• Objectives – Reflects what the organization expects to achieve with its marketing efforts. As with the mission, objectives also flow from the top of the organization down to the marketing department. Objectives can be in the form of financial goals (i.e., profits) or marketing goals (e.g., achieve certain level of market share).
  • Marketing Strategy - Achieving objectives requires the marketer engage in marketing decision-making which indicates where resources (e.g., marketing funds) will be directed. However, before spending begins on individual marketing decisions (e.g., where to advertise) the marketer needs to establish a general plan of action that summarizes what will be done to reach the stated objectives.
  • Tactical Programs – Marketing strategy sets the stage for specific actions that will take place. Marketing tactics are the day-to-day actions that marketers undertake and involve the major marketing decision areas. As would be expected, this is the key area of the Marketing Plan since it explains exactly what will be done to reach the organization’s objectives.
  • Marketing Budget – Carrying out marketing tactics almost always means that money must be spent. The marketing budget lays out the spending requirements needed to carry out marketing tactics. While the marketing department may request a certain level of funding they feel is required, in the end it is upper-management that will have final say on how much financial support will be offered.

For more detailed discussion of each of these components see the tutorial How to Write a Marketing Plan.

The central point in planning for marketing decisions is the Marketing Plan. As we note in the highly detailed How to Write a Marketing Plan tutorial, the plan serves several functions including:

  • Forcing marketing personnel to look internally in order to fully understand the results of past marketing decisions.
  • Forcing marketing personnel to look externally in order to fully understand the market in which they operate.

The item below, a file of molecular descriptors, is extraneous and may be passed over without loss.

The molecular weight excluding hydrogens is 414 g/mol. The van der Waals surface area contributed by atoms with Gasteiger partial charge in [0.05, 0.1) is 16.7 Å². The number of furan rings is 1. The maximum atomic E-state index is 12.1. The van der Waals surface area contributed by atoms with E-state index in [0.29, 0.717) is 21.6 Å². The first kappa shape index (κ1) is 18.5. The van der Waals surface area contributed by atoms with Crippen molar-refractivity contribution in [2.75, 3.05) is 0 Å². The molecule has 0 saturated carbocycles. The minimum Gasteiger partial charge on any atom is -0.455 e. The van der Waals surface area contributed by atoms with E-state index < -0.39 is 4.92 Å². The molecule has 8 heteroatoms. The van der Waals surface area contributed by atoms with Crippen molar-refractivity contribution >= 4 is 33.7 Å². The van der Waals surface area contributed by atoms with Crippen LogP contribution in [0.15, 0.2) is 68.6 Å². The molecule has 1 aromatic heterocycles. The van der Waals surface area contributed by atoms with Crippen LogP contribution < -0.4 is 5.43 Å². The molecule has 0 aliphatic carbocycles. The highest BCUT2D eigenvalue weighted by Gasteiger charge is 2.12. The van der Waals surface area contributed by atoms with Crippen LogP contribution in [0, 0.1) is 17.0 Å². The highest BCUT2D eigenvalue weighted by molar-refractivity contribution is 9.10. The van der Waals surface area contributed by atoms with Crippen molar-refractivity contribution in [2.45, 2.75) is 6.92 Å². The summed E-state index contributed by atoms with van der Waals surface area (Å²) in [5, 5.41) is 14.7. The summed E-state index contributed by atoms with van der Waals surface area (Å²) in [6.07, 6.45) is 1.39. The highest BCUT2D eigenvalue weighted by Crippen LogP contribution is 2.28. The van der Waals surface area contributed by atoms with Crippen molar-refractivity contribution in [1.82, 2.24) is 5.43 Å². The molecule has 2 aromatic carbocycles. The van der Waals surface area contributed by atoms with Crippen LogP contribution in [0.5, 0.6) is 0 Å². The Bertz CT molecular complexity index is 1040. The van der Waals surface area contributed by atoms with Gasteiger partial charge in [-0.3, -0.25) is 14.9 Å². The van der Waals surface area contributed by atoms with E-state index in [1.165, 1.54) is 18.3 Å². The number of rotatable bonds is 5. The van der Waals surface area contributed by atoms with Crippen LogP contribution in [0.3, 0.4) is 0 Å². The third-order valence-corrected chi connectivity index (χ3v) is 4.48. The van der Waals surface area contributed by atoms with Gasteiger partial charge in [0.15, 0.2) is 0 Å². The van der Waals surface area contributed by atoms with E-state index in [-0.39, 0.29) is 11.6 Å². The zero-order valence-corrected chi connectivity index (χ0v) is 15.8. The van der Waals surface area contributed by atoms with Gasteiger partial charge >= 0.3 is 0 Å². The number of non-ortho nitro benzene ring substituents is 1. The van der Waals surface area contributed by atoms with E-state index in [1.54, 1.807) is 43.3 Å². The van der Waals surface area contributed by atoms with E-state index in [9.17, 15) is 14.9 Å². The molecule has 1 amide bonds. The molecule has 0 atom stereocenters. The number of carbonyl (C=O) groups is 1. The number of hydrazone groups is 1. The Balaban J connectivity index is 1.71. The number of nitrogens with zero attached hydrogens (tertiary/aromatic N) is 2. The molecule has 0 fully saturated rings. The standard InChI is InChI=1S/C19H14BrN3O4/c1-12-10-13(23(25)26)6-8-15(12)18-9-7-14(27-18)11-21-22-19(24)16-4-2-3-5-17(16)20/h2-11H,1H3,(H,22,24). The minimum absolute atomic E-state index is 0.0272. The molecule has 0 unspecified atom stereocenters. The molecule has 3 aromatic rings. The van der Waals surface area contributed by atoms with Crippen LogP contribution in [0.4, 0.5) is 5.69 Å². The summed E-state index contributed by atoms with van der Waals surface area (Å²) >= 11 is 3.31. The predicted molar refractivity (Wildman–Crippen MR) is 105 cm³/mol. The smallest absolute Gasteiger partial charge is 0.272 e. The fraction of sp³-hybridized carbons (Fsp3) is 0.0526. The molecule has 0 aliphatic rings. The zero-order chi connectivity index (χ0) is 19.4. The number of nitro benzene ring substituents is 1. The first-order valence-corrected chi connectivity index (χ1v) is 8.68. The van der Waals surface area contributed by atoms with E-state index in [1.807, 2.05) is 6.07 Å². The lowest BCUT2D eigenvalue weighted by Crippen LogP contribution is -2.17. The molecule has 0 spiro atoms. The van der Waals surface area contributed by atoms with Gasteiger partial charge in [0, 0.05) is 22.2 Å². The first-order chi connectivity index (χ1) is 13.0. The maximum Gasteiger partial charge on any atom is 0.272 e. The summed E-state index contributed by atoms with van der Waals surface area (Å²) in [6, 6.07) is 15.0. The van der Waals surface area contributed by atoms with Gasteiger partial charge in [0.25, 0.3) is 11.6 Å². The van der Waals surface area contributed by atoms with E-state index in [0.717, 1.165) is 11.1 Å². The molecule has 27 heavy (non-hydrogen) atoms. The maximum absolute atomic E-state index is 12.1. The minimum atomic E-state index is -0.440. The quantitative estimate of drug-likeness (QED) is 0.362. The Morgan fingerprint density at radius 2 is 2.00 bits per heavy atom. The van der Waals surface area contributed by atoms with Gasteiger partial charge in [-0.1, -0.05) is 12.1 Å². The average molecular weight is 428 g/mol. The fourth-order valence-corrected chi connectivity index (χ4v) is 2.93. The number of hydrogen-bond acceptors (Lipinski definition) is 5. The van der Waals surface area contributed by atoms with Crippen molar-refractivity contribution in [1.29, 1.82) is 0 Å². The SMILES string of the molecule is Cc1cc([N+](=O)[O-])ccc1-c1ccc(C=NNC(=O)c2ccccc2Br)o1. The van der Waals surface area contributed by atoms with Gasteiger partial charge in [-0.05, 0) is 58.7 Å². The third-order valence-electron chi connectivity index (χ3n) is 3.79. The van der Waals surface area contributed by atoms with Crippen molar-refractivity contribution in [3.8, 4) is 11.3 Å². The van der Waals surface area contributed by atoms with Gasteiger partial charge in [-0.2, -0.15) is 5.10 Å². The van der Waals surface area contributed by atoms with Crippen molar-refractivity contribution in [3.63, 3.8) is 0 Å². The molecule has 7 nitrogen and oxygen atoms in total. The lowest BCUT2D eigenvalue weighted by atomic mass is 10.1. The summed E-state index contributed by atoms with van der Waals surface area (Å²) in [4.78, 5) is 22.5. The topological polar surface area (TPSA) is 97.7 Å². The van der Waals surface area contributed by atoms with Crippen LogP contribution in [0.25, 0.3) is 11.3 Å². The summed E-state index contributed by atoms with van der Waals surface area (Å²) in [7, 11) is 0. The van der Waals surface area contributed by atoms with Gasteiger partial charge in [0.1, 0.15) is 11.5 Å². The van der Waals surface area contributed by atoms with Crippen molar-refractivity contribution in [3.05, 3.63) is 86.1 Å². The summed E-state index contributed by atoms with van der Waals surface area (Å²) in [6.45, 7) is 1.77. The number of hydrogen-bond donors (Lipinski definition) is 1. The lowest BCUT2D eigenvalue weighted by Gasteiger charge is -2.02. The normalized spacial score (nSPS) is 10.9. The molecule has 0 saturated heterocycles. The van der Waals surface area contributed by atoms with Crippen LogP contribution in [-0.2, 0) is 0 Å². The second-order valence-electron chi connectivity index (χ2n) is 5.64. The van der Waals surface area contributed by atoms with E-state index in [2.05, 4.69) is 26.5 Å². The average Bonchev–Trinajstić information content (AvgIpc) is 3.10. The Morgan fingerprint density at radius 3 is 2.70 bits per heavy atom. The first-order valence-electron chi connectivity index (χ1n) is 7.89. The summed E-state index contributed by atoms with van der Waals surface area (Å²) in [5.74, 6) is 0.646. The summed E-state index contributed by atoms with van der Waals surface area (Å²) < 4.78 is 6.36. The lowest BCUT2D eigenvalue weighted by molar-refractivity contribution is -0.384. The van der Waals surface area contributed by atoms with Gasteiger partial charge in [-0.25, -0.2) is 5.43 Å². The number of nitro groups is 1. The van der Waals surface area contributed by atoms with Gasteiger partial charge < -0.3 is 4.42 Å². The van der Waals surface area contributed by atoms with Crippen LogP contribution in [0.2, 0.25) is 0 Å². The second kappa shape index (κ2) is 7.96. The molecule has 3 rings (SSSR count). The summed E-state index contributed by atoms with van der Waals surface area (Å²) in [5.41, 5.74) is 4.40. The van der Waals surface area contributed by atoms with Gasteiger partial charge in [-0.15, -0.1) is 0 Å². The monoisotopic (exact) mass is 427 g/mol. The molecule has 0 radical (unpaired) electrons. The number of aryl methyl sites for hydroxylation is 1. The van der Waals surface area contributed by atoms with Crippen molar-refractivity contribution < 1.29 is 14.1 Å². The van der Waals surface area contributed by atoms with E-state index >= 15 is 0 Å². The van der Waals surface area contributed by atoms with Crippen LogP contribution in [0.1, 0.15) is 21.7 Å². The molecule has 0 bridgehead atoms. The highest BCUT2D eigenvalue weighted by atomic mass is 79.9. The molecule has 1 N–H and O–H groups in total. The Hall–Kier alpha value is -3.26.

• Setting future goals and providing direction for future marketing efforts that everyone within the organization should understand and support.
  • Serving as a key component in obtaining funding to pursue new initiatives.

The scope of the Marketing Plan depends on the company and industry. A small technology startup company may, for instance, have a less elaborate plan that is highly flexible (e.g., does not identify exactly where advertising money is spent) to meet the needs of a rapidly changing market. A more established marketing organization, such a large consumer products firm, may create a very structured plan that clearly identifies all activities that take place over a 12-month period.

Whether the marketer is creating a short plan intended to cover a narrow timeframe or a full-blown document laying out plans for a year or more, any plan requires undertaking significant market research to better understand the market. With knowledge of the market, the marketer can then begin to build the plan which will include the key components discussed in the next section.

One of the most important concepts of the marketing planning process is the need to develop a cohesive marketing strategy that guides tactical programs for the marketing decision areas. In marketing there are two levels to strategy formulation:

  • General Marketing Strategies
  • Decision Area Strategies